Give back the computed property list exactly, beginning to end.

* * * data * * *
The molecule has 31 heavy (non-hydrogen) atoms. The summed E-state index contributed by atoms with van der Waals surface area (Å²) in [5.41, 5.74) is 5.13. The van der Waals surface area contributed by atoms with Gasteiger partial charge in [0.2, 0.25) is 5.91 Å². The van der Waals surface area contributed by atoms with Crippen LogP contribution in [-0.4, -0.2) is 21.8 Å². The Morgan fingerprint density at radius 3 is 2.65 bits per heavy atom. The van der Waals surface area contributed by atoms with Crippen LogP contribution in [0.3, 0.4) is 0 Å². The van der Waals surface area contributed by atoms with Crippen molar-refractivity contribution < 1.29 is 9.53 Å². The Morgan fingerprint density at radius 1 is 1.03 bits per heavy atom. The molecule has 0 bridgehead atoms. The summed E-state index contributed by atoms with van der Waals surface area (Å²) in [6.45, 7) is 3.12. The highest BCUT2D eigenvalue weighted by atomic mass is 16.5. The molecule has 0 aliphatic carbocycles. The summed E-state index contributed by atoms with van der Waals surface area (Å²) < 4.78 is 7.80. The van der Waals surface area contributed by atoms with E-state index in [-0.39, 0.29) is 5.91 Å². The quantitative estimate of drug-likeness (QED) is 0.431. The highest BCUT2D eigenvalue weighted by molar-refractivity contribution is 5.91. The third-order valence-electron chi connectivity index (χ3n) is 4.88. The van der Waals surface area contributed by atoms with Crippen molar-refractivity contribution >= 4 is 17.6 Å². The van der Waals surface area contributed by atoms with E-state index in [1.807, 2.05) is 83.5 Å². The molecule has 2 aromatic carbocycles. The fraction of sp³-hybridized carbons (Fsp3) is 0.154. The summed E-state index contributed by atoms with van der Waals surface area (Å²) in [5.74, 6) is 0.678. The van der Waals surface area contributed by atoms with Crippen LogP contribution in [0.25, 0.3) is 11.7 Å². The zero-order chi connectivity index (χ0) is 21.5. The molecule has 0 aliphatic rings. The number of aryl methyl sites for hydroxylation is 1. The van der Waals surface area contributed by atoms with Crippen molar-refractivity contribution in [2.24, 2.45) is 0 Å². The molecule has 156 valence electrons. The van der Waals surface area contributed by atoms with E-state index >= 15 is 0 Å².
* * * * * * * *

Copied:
The molecule has 31 heavy (non-hydrogen) atoms. The summed E-state index contributed by atoms with van der Waals surface area (Å²) in [5.41, 5.74) is 5.13. The van der Waals surface area contributed by atoms with Gasteiger partial charge in [0.2, 0.25) is 5.91 Å². The van der Waals surface area contributed by atoms with Crippen LogP contribution in [-0.4, -0.2) is 21.8 Å². The Morgan fingerprint density at radius 3 is 2.65 bits per heavy atom. The van der Waals surface area contributed by atoms with Crippen LogP contribution in [0.3, 0.4) is 0 Å². The van der Waals surface area contributed by atoms with Crippen molar-refractivity contribution < 1.29 is 9.53 Å². The Morgan fingerprint density at radius 1 is 1.03 bits per heavy atom. The molecule has 0 bridgehead atoms. The summed E-state index contributed by atoms with van der Waals surface area (Å²) in [6.45, 7) is 3.12. The highest BCUT2D eigenvalue weighted by atomic mass is 16.5. The molecule has 0 aliphatic carbocycles. The summed E-state index contributed by atoms with van der Waals surface area (Å²) < 4.78 is 7.80. The van der Waals surface area contributed by atoms with E-state index in [-0.39, 0.29) is 5.91 Å². The quantitative estimate of drug-likeness (QED) is 0.431. The highest BCUT2D eigenvalue weighted by molar-refractivity contribution is 5.91. The third-order valence-electron chi connectivity index (χ3n) is 4.88. The van der Waals surface area contributed by atoms with Crippen molar-refractivity contribution >= 4 is 17.6 Å². The van der Waals surface area contributed by atoms with E-state index in [1.807, 2.05) is 83.5 Å². The molecule has 2 aromatic carbocycles. The fraction of sp³-hybridized carbons (Fsp3) is 0.154. The summed E-state index contributed by atoms with van der Waals surface area (Å²) in [5.74, 6) is 0.678. The van der Waals surface area contributed by atoms with Crippen LogP contribution in [0.25, 0.3) is 11.7 Å². The zero-order chi connectivity index (χ0) is 21.5. The molecule has 0 aliphatic rings. The number of aryl methyl sites for hydroxylation is 1. The van der Waals surface area contributed by atoms with Crippen molar-refractivity contribution in [2.24, 2.45) is 0 Å². The molecule has 156 valence electrons. The van der Waals surface area contributed by atoms with E-state index >= 15 is 0 Å².